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Inclusivity

Think of inclusive education as an ongoing effort with three distinct but related goals (Waitoller & Kozleski, 2013): to more equitably distribute learning opportunities; to recognize and honor the differences among students; and to provide opportunities for marginalized groups “to represent themselves in decision-making processes.”

As a conclusion to their meta-analysis of inclusive education research, Waitoller and Artiles (2013) argue that inclusivity should be treated more broadly. Rather than focusing on a unitary identity like “disabled” or “female,” for example, treat the question of inclusion in the classroom through a lens of intersectionality, considering all relevant identities and groups that have been historically marginalized in educational settings.

  • Consider student needs when it comes to seating, visual/audio equipment, note taking, test taking, response opportunities, etc.
  • Use inclusive language and gender-neutral pronouns.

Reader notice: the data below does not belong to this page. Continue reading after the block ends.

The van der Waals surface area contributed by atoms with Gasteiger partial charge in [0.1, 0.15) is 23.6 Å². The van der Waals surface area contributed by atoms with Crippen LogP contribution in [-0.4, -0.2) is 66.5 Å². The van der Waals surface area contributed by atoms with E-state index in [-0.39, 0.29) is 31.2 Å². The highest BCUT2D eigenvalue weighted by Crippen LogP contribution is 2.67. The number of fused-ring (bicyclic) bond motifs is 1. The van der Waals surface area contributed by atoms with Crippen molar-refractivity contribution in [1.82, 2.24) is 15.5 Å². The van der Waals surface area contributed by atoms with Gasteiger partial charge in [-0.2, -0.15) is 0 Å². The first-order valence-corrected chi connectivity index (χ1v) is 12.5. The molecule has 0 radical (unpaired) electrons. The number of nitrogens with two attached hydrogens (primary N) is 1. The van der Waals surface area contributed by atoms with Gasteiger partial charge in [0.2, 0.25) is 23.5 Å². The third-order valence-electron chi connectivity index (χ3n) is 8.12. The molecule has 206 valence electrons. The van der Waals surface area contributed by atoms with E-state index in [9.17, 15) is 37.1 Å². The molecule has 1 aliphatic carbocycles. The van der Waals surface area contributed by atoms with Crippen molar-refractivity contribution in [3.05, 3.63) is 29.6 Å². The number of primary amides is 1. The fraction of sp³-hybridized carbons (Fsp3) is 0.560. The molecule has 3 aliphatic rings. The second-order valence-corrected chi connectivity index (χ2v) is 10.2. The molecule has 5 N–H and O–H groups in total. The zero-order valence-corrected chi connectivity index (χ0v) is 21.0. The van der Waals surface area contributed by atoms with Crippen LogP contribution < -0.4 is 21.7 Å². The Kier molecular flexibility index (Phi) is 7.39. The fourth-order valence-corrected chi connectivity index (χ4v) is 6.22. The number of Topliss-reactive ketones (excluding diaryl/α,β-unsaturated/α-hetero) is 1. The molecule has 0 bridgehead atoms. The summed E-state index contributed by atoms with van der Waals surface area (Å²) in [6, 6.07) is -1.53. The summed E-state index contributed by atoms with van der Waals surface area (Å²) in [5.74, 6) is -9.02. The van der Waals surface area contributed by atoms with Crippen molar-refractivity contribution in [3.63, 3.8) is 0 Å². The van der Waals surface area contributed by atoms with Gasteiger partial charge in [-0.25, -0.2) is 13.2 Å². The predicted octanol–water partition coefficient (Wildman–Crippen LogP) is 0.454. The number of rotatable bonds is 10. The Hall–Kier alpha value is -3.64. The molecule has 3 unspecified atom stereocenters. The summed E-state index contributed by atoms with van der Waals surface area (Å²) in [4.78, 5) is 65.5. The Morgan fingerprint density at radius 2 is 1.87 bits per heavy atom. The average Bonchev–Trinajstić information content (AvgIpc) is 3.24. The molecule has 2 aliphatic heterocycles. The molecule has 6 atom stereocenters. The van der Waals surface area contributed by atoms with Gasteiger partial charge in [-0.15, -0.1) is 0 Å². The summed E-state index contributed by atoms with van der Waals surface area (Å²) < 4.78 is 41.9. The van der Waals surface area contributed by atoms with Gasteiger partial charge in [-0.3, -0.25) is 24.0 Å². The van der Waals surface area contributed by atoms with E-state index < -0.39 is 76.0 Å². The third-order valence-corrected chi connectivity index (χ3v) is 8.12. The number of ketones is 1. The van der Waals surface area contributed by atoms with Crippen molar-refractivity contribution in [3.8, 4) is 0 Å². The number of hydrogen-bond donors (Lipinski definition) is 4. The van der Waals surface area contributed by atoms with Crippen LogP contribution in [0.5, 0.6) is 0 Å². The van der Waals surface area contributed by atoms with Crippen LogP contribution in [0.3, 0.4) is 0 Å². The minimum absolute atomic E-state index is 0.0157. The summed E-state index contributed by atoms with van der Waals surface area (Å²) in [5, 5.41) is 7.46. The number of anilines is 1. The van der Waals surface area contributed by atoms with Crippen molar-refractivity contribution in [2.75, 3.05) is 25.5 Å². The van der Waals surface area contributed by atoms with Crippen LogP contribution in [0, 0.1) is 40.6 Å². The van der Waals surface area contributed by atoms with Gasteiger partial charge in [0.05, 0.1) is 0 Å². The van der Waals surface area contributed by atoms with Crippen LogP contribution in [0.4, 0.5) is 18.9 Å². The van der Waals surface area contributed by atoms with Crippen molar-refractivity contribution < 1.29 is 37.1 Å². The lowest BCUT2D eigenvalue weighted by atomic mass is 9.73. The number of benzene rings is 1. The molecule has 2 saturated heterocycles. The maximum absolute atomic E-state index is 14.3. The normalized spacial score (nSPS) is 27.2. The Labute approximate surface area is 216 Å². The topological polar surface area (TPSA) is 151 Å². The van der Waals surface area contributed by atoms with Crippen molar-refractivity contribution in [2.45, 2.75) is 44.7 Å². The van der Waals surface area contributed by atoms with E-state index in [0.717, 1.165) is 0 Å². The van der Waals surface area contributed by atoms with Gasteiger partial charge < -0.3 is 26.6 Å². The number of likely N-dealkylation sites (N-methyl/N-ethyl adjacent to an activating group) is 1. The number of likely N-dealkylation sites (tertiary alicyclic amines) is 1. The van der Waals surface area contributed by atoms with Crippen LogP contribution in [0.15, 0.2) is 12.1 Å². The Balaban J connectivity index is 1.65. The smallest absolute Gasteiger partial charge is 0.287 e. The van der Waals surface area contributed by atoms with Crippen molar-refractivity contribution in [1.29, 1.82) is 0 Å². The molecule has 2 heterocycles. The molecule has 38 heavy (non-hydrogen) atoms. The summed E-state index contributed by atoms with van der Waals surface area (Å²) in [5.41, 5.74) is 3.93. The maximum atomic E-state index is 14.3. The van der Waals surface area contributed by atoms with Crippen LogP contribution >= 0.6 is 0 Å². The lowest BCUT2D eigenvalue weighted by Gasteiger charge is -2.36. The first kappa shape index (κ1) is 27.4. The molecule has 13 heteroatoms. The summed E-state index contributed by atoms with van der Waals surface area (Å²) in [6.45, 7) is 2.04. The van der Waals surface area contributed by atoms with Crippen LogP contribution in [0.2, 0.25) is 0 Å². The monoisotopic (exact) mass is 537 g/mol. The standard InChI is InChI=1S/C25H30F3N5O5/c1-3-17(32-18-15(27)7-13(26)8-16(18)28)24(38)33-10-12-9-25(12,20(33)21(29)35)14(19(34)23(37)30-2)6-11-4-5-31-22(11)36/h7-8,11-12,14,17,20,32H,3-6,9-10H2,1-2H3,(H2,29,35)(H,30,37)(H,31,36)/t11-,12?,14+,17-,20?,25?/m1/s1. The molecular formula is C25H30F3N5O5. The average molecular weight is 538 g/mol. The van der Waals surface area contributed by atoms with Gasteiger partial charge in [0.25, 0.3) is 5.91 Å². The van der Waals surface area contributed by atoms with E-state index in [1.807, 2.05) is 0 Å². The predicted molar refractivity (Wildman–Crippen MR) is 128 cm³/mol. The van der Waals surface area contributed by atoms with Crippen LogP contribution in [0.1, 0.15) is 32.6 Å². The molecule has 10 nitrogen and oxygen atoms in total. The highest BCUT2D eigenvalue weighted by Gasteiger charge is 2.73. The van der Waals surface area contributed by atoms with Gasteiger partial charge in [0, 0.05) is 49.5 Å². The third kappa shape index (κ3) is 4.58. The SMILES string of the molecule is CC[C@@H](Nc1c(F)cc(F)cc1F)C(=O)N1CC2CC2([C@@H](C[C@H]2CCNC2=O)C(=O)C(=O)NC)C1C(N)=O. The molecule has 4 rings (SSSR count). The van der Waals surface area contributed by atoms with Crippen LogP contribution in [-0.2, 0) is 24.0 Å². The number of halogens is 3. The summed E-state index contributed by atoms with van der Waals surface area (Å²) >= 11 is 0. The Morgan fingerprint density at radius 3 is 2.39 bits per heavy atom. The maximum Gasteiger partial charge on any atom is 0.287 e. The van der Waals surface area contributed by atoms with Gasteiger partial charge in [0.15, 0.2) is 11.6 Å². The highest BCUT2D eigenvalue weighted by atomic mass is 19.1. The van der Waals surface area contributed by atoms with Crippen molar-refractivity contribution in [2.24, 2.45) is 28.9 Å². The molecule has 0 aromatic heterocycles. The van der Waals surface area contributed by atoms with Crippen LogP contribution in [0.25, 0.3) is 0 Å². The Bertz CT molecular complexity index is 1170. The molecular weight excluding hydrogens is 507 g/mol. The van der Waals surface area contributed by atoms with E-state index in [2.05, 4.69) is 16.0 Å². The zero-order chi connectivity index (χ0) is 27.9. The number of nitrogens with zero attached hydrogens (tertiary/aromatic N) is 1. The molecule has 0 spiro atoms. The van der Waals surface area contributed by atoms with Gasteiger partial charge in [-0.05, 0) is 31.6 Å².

• Consider providing your pronouns and having students share their pronouns on the first day of class.
  • Provide resource information in your syllabus or elsewhere. See University Resources.
  • Be prepared to allow for and respond to different student responses within the content.
  • Explicitly talk about mental health and well-being to normalize difficulties.

Professor and students practicing building empathy for elderly patients


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I’ve had students screaming, fighting in class, but I guess from my perspective, I don’t really mind. I see that as I’ve created a safe space where everyone feels that they can be themselves…
—UT faculty member



The whole student